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GOP Congressman: Trump Losing Me on Foreign Policy

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A few days before the 2000 elections, I hosted the Duncan Family Barbecue at the Knoxville Civic Coliseum, which aside from free food, always features bands, choirs, and top names from the Country music and Oldies worlds, drawing upwards of 10,000 people.

Governor George W. Bush, then the Republican Presidential nominee, walked out to the podium to the sound of the University of Tennessee Pep Band. After his speech, I walked him back to his vehicle parked in the bowels of the coliseum, and I told him “Governor, you are going to carry Tennessee.” He replied: “If I do, I will win the election,” and that is exactly what happened.
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Interventionism and the Korean Crisis

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If war ends up breaking out in Korea, President Trump, the Pentagon, and the CIA will be announcing that it was all North Korea's fault. They’ll say that North Korea was “begging for war,” and that the United States was “forced” to act to protect “national security.” Of course, in the process they will be ignoring the interventionist sanctions that the United States and the United Nations have imposed on North Korea for decades, an indirect act of war that has targeted and killed countless North Korean citizens.

In the event of war, Trump and his national-security establishment will be speaking falsely and disingenuously. In fact, the root cause of another war in Korea will be interventionism, the philosophy of foreign policy that has held the United States in its grip for more than a century.

Notice something important about North Korea’s behavior: None of it is aimed at Switzerland, notwithstanding the fact that Korea is about 1,000 miles closer to Switzerland than the United States.
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What Michael Moore Gets Right and Wrong about the Police State

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Documentarian Michael Moore, in a Friday post at Twitter, linked to video of Alex Wubbels, a nurse at a Salt Lake City, Utah hospital, being arrested for refusing to comply with a police demand that she draw blood from an unconscious patient at the hospital without first the patient consenting, the patient being arrested, or a warrant being issued. While Moore admirably alerted people to what he termed the “authoritarian police state” in America and provided them with a vivid example of that police state in action, he clouded the issue by wrongly suggesting that the police state is a new creation caused by Donald Trump being president of the United States.

Moore, in his tweet, included a link to video of some of the encounter between Wubbels and police preceded by this comment:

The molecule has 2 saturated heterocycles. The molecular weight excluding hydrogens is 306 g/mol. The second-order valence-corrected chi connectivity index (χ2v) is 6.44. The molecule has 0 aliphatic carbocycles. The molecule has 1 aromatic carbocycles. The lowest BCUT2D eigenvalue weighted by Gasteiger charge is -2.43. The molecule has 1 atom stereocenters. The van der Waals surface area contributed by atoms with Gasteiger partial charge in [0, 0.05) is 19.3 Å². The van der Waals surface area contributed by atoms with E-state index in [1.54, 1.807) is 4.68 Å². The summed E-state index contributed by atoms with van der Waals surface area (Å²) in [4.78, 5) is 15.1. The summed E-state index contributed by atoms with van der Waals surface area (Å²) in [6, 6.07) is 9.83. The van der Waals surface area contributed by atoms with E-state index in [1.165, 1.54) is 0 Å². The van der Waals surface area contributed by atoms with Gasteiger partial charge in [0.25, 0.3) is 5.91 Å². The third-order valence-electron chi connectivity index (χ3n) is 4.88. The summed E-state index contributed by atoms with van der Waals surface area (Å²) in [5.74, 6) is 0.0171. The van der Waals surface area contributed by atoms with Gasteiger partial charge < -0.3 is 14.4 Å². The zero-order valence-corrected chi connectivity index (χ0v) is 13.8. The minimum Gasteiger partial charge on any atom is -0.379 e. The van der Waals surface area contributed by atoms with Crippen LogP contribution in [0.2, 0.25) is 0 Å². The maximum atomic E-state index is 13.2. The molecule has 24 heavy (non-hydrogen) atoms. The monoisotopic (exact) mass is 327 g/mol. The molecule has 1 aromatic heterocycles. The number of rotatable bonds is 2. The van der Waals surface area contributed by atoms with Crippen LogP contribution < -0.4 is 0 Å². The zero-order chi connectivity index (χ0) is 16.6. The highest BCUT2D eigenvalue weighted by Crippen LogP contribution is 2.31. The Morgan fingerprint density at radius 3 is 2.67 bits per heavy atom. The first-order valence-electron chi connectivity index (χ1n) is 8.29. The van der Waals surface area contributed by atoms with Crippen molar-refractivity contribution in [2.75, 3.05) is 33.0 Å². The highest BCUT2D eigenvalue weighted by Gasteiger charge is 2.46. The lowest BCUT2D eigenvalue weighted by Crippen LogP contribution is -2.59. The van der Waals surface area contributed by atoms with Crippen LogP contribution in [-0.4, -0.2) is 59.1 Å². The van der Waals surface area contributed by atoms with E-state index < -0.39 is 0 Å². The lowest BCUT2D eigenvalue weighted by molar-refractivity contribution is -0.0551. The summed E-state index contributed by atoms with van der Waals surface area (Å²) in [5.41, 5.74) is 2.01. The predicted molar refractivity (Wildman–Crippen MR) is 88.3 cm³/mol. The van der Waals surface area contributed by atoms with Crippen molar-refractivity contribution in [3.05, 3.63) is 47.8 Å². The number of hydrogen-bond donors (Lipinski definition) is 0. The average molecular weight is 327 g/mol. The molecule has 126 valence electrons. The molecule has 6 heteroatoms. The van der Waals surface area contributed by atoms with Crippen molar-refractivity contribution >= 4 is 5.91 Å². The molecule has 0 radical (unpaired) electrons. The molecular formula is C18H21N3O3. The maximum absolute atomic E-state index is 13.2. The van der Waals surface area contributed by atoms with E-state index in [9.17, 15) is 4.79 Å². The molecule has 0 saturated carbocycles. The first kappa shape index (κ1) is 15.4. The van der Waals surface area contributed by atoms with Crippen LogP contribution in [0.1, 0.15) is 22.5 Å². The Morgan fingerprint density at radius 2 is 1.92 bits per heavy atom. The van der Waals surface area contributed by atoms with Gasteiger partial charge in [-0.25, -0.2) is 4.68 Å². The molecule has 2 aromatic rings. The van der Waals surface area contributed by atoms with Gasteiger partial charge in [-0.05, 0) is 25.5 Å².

Here's what it looks like now in Trump's America. The authoritarian police state he so loves is now everywhere. Please watch this video.
Moore’s sharing of the video and his cautioning regarding an authoritarian police state do a service for liberty. The decades-in-the-making expansion of police invincibility when cops assault or kill people needs to be seen and understood by Americans so it can be rolled back.
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American Jackboot Diplomacy

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The latest extraordinary roughshod violation of Russian diplomatic rights by the American authorities shows that the US doesn’t want to restore normal bilateral relations. Indeed, it has now resorted publicly to jackboot diplomacy.

The rapid ordering of Russia to vacate three of its diplomatic properties – in a matter of hours – amid reported threats from the American authorities that they would smash down entrance doors if the orders were not complied with, shows a reckless disregard for Russia’s sovereign rights. Not just Russia’s sovereign rights, but the rights of all nations, as far as America is concerned.

There were also reports that US secret service agents conducted inspections of the properties while Russian officials were deprived access to the building. Such conduct marks not only provocative contempt for Russian authorities, it also raises concerns that US agents were attempting to plant incriminating evidence which might be subsequently "uncovered" by the ongoing probes into alleged Russian interference in the American presidential election last year.
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Trump Bumbling Into Unnecessary War With North Korea

President Trump's Ambassador to the UN, Nikki Haley, told the UN Security Council today that North Korea was "begging" for a war with the US. Apparently to Haley and the rest of the neocons, if you don't do exactly what Washington demands you are "begging for war." Will the president be manipulated into a catastrophic war in Asia by the generals and neocons surrounding him? We look at the disturbing factors in today's Liberty Report...
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Government ‘Aid’ Makes Disasters Worse